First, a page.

1) Nature of the Assistance. Before going deeper into the specific institutions that help the Roman Pontiff, it is important to make some clarifications.

a) Personal exercise of Primacy. During the redaction of the canon, it was made clear that the canon was dealing with the personal—not collegial—exercise of the supreme power. Thus, here we are dealing with collaborators of the Pope in his own government of the universal Church.

b) Wide latitude of possibilities. Aside from the synod of Bishops, which is mentioned specifically, the canon does not concretize the way this collaboration is to be made, giving the Pope a wide latitude of possibilities as far as calling to his assistance other persons and other institutes according to the needs of the times.

3) Vicariate power of jurisdiction. The canon states that all these persons and institutes carry out the task committed to them by the Pope in his name and by his authority (...) according to the norms defined by law. Thus we are dealing with vicariate (in the strict sense) power of jurisdiction.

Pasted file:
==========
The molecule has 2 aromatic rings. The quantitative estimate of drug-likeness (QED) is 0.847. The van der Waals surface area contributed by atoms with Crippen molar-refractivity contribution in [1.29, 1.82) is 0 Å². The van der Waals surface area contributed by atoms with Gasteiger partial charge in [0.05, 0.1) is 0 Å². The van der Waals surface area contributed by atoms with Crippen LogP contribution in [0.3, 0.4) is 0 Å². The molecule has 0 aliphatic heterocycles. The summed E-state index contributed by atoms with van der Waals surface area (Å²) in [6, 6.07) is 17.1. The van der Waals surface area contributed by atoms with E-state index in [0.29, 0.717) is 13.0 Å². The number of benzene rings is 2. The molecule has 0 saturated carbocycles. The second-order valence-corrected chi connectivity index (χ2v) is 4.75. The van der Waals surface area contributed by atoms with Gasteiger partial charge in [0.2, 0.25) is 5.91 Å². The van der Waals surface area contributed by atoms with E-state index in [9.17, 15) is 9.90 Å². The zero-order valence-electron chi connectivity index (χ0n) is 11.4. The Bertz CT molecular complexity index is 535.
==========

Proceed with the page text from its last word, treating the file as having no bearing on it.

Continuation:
b. Specific Forms of Collaboration

Even if c.334 does not mention any specific forms of collaboration, aside from the synod of bishops, the following Chapters of the same Section I (Supreme Church Authority) deal with specific institutions:

1) The Synod of Bishops — dealt with in Chapter II (cc.342-348).
2) The Cardinals of the Holy Roman Church — dealt with in Chapter III (cc.349-359).
3) The Roman Curia — dealt with in Chapter IV (cc.360-361).
4) The Legates of the Roman Pontiff — dealt with in Chapter V (cc.362-367).

Without getting into the details, suffice it to say at this point that all these forms of collaboration—e.g., the Vatican dicasteries or congregations, the papal nuncios—act in the name and authority of the Pope. Of special mention are the congregations of the Holy See, which—in most cases—issue documents (e.g., instructions and decrees) which have the full force of something issued by the Pope himself.